The idea that class struggle is of decisive importance in determining the nature and form of the state is a familiar part of classical Marxism; [13] and so too is the view that the purpose of the state’s autonomy is the better to protect and serve the existing social order and the dominant class which is the main beneficiary of that social order. As I noted earlier, it is this latter proposition which is under challenge; and rightly so. For the question: ‘What is the state’s autonomy for?’ cannot simply be answered in these familiar terms: the point is not that these terms are wrong; but rather that they are inadequate to explain the dynamic of state action and cannot provide a satisfactory ‘model’ of the state in relation to society in a capitalist context. The dynamic of state action is explained by Marxism in terms of the imperative requirements of capital or the inexorable pressure of capitalists; and these are indeed of very great importance. But to focus exclusively on them is to leave out of account other very powerful impulses to state action generated from within the state by the people who are in charge of the decision-making power. These impulses undoubtedly exist; and they cannot be taken to be synonymous with the purposes of dominant classes.

The Impulses of Executive Power

The two main impulses which are generated by the executive power of the state are self-interest on the one hand, and a conception of the ‘national interest’ on the other.

People in power wish for the most part to retain it. It is a spurious kind of worldy wisdom which affirms that all ‘politicians’ and people in power are moved by nothing but self-interest and are only concerned to serve themselves by acquiring and clinging to office. But it is naive to think that, whatever else moves such people, they are not also moved by self-interest, meaning above all the wish to obtain and retain power. Of one man of power, the late Lyndon Johnson, President of the United States, it has been said that he exhibited from early days ‘the desire to dominate, the need to dominate, to bend others to his will . . . the overbearingness with subordinates that was as striking as the obsequiousness with superiors . . . the viciousness and cruelty, the joy in breaking backs and keeping them broken, the urge not just to defeat but to destroy . . . above all, the ambition, the all-encompassing personal ambition that made issues impediments and scruples superfluous. And present also was the fear—the loneliness, the terrors, the insecurities—that underlay, and made savage, the aggressiveness, the energy and the ambition.’ [14]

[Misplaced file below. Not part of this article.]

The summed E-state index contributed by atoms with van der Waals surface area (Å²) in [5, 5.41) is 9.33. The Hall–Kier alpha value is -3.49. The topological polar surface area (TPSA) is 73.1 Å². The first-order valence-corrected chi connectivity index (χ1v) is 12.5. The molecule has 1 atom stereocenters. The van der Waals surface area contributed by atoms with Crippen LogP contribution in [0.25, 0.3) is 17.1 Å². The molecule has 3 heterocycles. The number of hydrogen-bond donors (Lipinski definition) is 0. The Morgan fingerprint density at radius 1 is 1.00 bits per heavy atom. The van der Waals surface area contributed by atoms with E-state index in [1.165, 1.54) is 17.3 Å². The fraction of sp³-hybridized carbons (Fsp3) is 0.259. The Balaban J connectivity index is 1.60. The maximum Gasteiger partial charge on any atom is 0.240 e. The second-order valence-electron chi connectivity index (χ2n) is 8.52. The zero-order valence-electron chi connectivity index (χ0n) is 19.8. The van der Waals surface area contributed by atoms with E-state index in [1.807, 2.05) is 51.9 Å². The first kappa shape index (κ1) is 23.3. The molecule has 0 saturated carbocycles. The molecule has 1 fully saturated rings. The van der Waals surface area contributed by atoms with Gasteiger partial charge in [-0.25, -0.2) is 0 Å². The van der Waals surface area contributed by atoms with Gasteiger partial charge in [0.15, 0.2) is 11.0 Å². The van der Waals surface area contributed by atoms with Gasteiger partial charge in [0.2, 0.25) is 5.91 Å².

No doubt, Lyndon Johnson was a very repulsive politician. But the sentiments and motives ascribed to him are hardly unique; and the different terms that may be used to describe the drives of other men and women in power do not affect the point: this is that there are many people for whom the exercise of great power is an exceedingly satisfying experience, for whose sake acts of extraordinary cruelty have been committed throughout history. The point would hardly be worth making if it was not so imperfectly integrated into the Marxist view of the state.

The reason for this, or at least one reason for it, has already been touched on, and lies in Marxism’s emphasis on economic and social processes as determinants of political action. The emphasis is perfectly legitimate but is easily deformed into an under-estimation of the weight which political processes themselves do have. The tendency to one form or another of ‘economic reductionism’ has had a marked influence on the Marxist discussion of politics and the state, even when the deformation has been acknowledged and pledges made to correct it.

The state is not the only institution which makes the exercise of great power possible; but it is by far the most important one. Nor does it only make possible the exercise of power as such, crucial though that is: it is also the source of high salaries, status, privilege and access to well-paid and otherwise desirable positions outside the state. [15] Nor is this only relevant for those people who are at the very center of the decision-making process. Thousands of people in the upper reaches of the state are involved, whom the state provides with high salaries and all that goes with state service at this level, not only in government departments, but also in innumerable boards, commissions, councils and other public bodies. Such people constitute a ‘state bourgeoisie’, linked to but separate from those who are in charge of corporate capitalist enterprise. Their first concern is naturally with their jobs and careers. Capitalist interests are in no danger of being overlooked; but they are not the sole or primary concern of these office holders.